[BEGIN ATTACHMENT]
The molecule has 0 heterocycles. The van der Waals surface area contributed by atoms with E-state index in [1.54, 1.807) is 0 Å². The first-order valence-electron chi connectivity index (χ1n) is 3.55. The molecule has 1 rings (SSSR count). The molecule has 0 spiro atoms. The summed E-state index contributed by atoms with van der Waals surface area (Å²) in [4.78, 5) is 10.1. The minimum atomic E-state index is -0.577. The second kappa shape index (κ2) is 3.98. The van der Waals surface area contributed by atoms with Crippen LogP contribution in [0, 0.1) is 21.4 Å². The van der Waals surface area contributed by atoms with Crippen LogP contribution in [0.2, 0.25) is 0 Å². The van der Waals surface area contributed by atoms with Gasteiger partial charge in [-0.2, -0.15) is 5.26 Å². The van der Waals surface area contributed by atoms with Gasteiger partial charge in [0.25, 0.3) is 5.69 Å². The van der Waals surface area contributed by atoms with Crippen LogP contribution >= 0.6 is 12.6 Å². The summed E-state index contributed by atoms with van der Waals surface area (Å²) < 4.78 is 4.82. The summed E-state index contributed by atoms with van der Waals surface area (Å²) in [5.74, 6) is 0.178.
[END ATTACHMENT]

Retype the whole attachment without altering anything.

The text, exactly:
The molecule has 0 heterocycles. The van der Waals surface area contributed by atoms with E-state index in [1.54, 1.807) is 0 Å². The first-order valence-electron chi connectivity index (χ1n) is 3.55. The molecule has 1 rings (SSSR count). The molecule has 0 spiro atoms. The summed E-state index contributed by atoms with van der Waals surface area (Å²) in [4.78, 5) is 10.1. The minimum atomic E-state index is -0.577. The second kappa shape index (κ2) is 3.98. The van der Waals surface area contributed by atoms with Crippen LogP contribution in [0, 0.1) is 21.4 Å². The van der Waals surface area contributed by atoms with Crippen LogP contribution in [0.2, 0.25) is 0 Å². The van der Waals surface area contributed by atoms with Gasteiger partial charge in [-0.2, -0.15) is 5.26 Å². The van der Waals surface area contributed by atoms with Gasteiger partial charge in [0.25, 0.3) is 5.69 Å². The van der Waals surface area contributed by atoms with Crippen LogP contribution >= 0.6 is 12.6 Å². The summed E-state index contributed by atoms with van der Waals surface area (Å²) < 4.78 is 4.82. The summed E-state index contributed by atoms with van der Waals surface area (Å²) in [5.74, 6) is 0.178.